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The Quick Demise of Qwikster

By Naseem Javed
Oct 13, 2011 11:05 AM PT

The superstar movie rental giant Netflix rapidly graduated to movie streaming and suddenly splintered off its old-fashioned DVD-by-mail service to create "Qwikster," a separate division with a name identity inspired by the likes of "Twitter" and "Napster," etc.

The Quick Demise of Qwikster

When the outcry of customers reached the boardroom, the objections over account access, dual billings and having to deal with two separate unrelated name identities overwhelmed the management, and the wisdom kicked in.

Qwikster was quickly withdrawn.

"It is clear that for many of our members two websites would make things more difficult, so we are going to keep Netflix as one place to go for streaming and DVDs," Netflix CEO Reed Hastings said in his blog. "This means no change: one website, one account, one password."

In other words, no Qwikster.

This is a good move indeed, as Qwikster would have become a major name identity liability and a branding nightmare. Creating divisional identities, spinoffs of operations and divestures all require a very delicate understanding of corporate nomenclature.

It's very easy to find the names quickly, but to disrupt perceptions and influence the human nature side of "name usability" is very complex. Here is one major new emerging front that will topple traditional thinking on market domination via name identities.

Understanding the Difference Between a Pyramid and a Root

A typical domain name is a pyramid. For example, under "www.ibm.com" the entire universe of IBM is parked. The company's history; products and services; management; global offices; investment and stock-related information; human resources; public relations; community services; staffing; and hundreds of other items are all nicely arranged like a pyramid.

There is only one www.ibm.com domain name, and it belongs to IBM. Great, so, what's so special about it? Millions of other companies are doing the same thing. Just hold that thought for a minute.

The ICANN's gTLD brand is a root. Say IBM acquires ".ibm," and it selectively creates a series of subdomain-name cyberbrands: "mainframe.ibm," "cloud.ibm," "delhi.ibm," "hr.ibm," or "shares.ibm." The variations are endless, and for a global player, they could offer geo-socio-cybercontact subdomain connections all over the world.

As a root, the gTLD name brand grows into a tree with branches and provides a more flexible and end-user friendly setup.

If mass customer acquisitions and outreaching cybercustomer touch are the next challenges for the ever-expanding universe of online users, then such roots play a far more advanced game then the traditional single domain name stacked up with content like a pyramid.

The management has two options: Either just keep the pyramid and keep adding to its solo structure, or start thinking about the free-flowing growth of a root into many different branches to strategically interlink or uplink and become a large tree. In either case, performance will be dramatically different.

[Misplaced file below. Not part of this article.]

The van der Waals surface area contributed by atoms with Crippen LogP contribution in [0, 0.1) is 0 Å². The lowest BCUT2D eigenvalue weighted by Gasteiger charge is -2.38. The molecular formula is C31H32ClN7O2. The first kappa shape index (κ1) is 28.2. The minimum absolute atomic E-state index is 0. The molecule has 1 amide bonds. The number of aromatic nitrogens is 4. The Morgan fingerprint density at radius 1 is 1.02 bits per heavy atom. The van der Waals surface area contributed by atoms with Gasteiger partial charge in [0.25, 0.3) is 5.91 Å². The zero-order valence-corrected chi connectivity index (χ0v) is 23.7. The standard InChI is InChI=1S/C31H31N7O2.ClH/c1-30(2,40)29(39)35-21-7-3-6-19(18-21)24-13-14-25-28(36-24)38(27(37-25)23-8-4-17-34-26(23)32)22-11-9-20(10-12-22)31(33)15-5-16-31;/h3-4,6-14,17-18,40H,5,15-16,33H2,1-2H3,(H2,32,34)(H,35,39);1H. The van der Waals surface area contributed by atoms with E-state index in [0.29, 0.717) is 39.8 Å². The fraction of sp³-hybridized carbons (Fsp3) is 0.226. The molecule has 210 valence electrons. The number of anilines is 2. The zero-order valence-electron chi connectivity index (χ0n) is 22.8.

Ignorance Breeds Fear

Naysayers all over the world are already blasting ICANN over its gTLD program, but their fears are based on a lack of understanding and readily available skills to adjust to this global shift toward large-scale cybername identity management.

The subject gets even more complex for global entities when there are too many subdivisions within too many sub-brands, each with a splintered name identity already polluting the market place -- and that's where proper rules have be applied to harmonize corporate nomenclature.

What would have happened if the gTLD ".netflix" existed? Would "stream.netflix" and "dvd.netflix" have provided highly unified single brand name equity, with the same back end? Similarly, with its own root domain, Netflix could offer country-specific identities like "canada.netflix" -- and just keep adding targeted countries. The company's execs are smart, and they will decide the right thing.

Today, serious marketers have to come to grips with new ideas and selectively abandon the elements of their traditional education that are no longer relevant in favor of mastering the new emerging platforms. The next battle is all about mass customer acquisition and mass customer touchpoints achieved by practicing market domination via name identity.

At this level of complexity, this topic is not discussed at universities or in MBA programs anywhere in the world -- and for this reason alone, there is unwarranted confusion and fear about the new platforms.

ICANN will be accepting gTLD brand applications starting Jan. 12, 2012.


Naseem Javed, founder of ABC Namebank, is a globally recognized authority on corporate nomenclature and related issues of market domination via name identity. He is a lecturer, syndicated columnist, and the author of Naming for Power.


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